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For the First Time, Houthi Missiles Have Drawn Blood

bulk carrier true confidence on fire after being hit by houthi anti ship ballistic missile
Houthi Missiles Have Drawn BloodU.S. Central Command - Wikimedia Commons

Since the outbreak of the Hamas-Israel conflict in October of 2023, Houthi rebels controlling western Yemen have been launching a mix of drones and missiles to show their support for Hamas—first targeting Israel before redirecting their fire at civilian and military shipping off the coast of Yemen.

For five months, none of the hundreds of missiles and drones launched managed to kill anyone—though, a few did manage to strike commercial shipping in the Red Sea and Gulf of Aden. Only one attack managed to sink a vessel (see below).

But that changed abruptly this Tuesday, when an anti-ship ballistic missile (ASBM) slammed into the bulk carrier M/V True Confidence at 9:30 or 11:30 AM (sources differ) while it was transiting westward down the Gulf of Aden bound at 13 knots. Nearly as long as two football fields, True Confidence was bound to arrive at the Saudi Red Sea port of Jeddah the following morning to deliver a cargo of Chinese steel products and trucks.

A Houthi spokesperson subsequently took credit for the attack, which struck the ship 62 miles southwest of the port of Aden, triggering a fire on deck and causing a column of smoke to rise into the sky.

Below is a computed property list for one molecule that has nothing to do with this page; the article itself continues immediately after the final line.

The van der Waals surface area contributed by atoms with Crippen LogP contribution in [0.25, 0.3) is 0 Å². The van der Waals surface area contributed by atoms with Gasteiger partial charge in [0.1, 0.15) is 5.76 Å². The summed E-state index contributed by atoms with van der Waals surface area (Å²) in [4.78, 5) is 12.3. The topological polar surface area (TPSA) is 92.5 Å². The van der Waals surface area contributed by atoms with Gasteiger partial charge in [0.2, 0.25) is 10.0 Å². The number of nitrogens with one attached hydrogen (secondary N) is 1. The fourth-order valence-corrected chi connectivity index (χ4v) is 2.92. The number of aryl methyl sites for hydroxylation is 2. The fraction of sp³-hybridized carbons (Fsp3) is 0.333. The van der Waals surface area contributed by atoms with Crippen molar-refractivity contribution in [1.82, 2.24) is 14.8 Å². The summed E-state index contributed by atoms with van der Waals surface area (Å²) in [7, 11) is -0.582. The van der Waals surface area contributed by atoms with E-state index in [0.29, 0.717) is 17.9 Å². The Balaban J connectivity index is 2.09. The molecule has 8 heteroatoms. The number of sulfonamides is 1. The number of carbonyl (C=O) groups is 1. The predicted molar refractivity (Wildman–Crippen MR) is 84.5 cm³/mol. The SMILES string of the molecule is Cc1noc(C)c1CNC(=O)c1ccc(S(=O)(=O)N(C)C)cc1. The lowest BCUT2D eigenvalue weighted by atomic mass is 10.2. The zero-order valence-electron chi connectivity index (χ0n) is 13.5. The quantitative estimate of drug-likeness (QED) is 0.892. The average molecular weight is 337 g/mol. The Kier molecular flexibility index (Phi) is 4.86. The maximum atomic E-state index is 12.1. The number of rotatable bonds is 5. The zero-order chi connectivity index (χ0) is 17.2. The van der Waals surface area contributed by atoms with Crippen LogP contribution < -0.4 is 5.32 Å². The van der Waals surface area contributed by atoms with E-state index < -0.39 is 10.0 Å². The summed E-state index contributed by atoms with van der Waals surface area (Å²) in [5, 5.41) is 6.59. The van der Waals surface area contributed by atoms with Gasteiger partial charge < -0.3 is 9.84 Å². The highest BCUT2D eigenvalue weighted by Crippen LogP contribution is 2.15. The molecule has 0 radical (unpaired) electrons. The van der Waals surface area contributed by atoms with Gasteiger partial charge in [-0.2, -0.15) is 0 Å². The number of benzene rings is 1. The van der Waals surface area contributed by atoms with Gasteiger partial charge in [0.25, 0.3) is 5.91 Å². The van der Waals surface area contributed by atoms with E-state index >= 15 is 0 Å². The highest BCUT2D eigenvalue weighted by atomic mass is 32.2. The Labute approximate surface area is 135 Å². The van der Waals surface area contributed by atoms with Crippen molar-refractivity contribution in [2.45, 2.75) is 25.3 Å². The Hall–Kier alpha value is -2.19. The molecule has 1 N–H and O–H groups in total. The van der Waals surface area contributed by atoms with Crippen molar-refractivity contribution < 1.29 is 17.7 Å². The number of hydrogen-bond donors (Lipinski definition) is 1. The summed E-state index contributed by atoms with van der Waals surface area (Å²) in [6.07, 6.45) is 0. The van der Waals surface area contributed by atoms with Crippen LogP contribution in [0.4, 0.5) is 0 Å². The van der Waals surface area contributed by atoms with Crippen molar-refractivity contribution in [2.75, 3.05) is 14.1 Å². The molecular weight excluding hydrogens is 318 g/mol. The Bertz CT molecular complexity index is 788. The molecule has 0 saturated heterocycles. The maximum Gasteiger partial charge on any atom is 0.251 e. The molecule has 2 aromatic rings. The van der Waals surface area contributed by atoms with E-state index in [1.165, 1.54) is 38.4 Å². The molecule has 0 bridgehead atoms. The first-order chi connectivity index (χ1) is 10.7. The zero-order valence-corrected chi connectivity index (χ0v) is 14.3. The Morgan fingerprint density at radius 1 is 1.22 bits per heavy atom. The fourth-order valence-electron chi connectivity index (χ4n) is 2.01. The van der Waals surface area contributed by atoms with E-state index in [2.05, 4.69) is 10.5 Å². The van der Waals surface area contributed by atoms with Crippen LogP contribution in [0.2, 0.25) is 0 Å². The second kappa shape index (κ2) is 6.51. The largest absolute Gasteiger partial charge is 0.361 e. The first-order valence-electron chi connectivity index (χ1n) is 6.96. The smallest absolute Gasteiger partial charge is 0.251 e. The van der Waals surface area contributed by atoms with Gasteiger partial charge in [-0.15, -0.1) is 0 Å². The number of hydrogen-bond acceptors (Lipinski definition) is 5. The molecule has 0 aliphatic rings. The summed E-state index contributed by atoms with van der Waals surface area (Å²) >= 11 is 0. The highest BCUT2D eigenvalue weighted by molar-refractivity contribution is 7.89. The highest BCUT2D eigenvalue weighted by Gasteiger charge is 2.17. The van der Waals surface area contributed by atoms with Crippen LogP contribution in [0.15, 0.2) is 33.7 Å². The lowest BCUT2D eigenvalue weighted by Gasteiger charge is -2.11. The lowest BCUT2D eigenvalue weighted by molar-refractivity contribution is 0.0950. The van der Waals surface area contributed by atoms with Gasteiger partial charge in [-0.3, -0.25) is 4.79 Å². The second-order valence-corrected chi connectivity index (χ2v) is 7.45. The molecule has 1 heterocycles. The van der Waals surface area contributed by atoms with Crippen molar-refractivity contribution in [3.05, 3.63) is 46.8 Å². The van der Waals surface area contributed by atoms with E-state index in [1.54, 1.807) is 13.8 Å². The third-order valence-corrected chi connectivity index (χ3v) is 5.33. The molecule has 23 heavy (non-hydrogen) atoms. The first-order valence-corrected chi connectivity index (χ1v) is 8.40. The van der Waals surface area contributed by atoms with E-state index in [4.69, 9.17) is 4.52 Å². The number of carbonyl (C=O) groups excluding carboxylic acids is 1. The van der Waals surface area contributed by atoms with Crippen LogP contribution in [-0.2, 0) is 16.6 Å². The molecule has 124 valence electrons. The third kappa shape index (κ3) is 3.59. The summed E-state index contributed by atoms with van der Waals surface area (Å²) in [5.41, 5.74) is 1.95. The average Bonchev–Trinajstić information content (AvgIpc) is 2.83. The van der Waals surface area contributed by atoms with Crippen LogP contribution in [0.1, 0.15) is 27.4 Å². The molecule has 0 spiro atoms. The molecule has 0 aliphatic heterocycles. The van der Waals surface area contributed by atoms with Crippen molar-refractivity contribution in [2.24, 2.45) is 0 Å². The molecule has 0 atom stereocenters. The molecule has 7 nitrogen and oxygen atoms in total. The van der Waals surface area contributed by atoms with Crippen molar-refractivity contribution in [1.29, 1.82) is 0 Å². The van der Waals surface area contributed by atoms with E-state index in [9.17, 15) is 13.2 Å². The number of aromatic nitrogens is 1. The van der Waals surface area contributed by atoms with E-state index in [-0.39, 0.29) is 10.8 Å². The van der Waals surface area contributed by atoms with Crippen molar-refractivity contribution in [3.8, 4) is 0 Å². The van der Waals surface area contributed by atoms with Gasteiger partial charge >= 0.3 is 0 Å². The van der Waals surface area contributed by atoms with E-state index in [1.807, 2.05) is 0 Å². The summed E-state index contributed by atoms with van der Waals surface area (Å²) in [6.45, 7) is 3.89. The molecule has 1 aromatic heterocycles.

Of the 20 crew and three armed guards aboard, 21 were rescued, of whom five or six were seriously injured, including one person who succumbed to mortal injuries.

The crew was primarily comprised of Filipino and Vietnamese citizens, while its guard detachment hailed from Sri Lanka and Nepal. It did not include any Americans or Israelis. The crew has since been landed at Djibouti to receive additional medical aid.

The crew abandoned ship and took to lifeboats, leaving the crippled ship ablaze and at risk of sinking. Indian Navy destroyer INS Kolkata was first to respond, and picked up the surviving crew. Meanwhile, the U.S. Navy’s Ticonderoga-class missile cruiser USS Philippine Sea is bound towards the abandoned tanker.

True Confidence was formally a Barbados-flagged tanker owned by a U.S. company, and had earlier come under attack supposedly on the basis that it was owned in part by an American company. However, it had recently been re-registered to Liberia, and transferred to ownership by Greek company Third January Maritime LTD.

In the prior 48 hours, Houthi forces had launched four ASBMs, one of which also struck MSC Sky II and another which was shot down. True Confidance had ignored a radio message from the rebels ordering them to halt and await boarding. In the past, such messages were observed to be a ploy to compel vessels to stop moving so they could be more easily hit with a subsequent ballistic missile attack. The Houthi attackers were likely unaware of the re-flagging, though it’s far from clear whether or not that would have mattered.

Two U.S. air strikes subsequently hit the airport at the Houthi-held city of Hudaydah, but whether they had any connection to the anti-ship attack is unclear. The day prior, between 3:00 and 9:40 PM, the Houthis targeted the destroyer USS Carney with four cruise missiles, four ballistic missiles, three naval kamikaze drones, and three aerial kamikaze drones—all of which were shot down short of target.

The Iranian-back rebels testing new maritime weapons of war

The Houthi rebels controlling most of Western Yemen are unusually well armed, thanks to a mix of weapons inherited from Yemen’s army and transferred from Iran (sometimes directly, but often for local assembly and redesign).